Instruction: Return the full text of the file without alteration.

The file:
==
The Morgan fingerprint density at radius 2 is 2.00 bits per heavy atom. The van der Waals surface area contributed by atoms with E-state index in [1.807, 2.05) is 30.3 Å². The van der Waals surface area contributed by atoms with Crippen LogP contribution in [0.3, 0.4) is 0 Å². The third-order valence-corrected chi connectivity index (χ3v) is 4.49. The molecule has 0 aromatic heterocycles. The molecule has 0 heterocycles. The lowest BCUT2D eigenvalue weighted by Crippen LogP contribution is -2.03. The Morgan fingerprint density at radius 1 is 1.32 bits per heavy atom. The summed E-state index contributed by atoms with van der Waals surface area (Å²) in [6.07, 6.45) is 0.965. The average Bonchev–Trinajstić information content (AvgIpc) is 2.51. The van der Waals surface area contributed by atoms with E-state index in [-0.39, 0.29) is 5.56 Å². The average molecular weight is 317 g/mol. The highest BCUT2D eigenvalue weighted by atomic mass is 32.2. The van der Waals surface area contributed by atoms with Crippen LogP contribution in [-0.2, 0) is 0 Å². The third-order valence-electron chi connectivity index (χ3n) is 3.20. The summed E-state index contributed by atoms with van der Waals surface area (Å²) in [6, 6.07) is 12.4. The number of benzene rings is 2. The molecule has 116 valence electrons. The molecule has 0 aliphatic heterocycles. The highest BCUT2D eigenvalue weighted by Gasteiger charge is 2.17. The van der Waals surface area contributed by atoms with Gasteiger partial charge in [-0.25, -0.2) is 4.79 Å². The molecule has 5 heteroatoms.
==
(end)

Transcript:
The Morgan fingerprint density at radius 2 is 2.00 bits per heavy atom. The van der Waals surface area contributed by atoms with E-state index in [1.807, 2.05) is 30.3 Å². The van der Waals surface area contributed by atoms with Crippen LogP contribution in [0.3, 0.4) is 0 Å². The third-order valence-corrected chi connectivity index (χ3v) is 4.49. The molecule has 0 aromatic heterocycles. The molecule has 0 heterocycles. The lowest BCUT2D eigenvalue weighted by Crippen LogP contribution is -2.03. The Morgan fingerprint density at radius 1 is 1.32 bits per heavy atom. The summed E-state index contributed by atoms with van der Waals surface area (Å²) in [6.07, 6.45) is 0.965. The average Bonchev–Trinajstić information content (AvgIpc) is 2.51. The van der Waals surface area contributed by atoms with E-state index in [-0.39, 0.29) is 5.56 Å². The average molecular weight is 317 g/mol. The highest BCUT2D eigenvalue weighted by atomic mass is 32.2. The van der Waals surface area contributed by atoms with Crippen LogP contribution in [-0.2, 0) is 0 Å². The third-order valence-electron chi connectivity index (χ3n) is 3.20. The summed E-state index contributed by atoms with van der Waals surface area (Å²) in [6, 6.07) is 12.4. The number of benzene rings is 2. The molecule has 116 valence electrons. The molecule has 0 aliphatic heterocycles. The highest BCUT2D eigenvalue weighted by Gasteiger charge is 2.17. The van der Waals surface area contributed by atoms with Gasteiger partial charge in [-0.25, -0.2) is 4.79 Å². The molecule has 5 heteroatoms.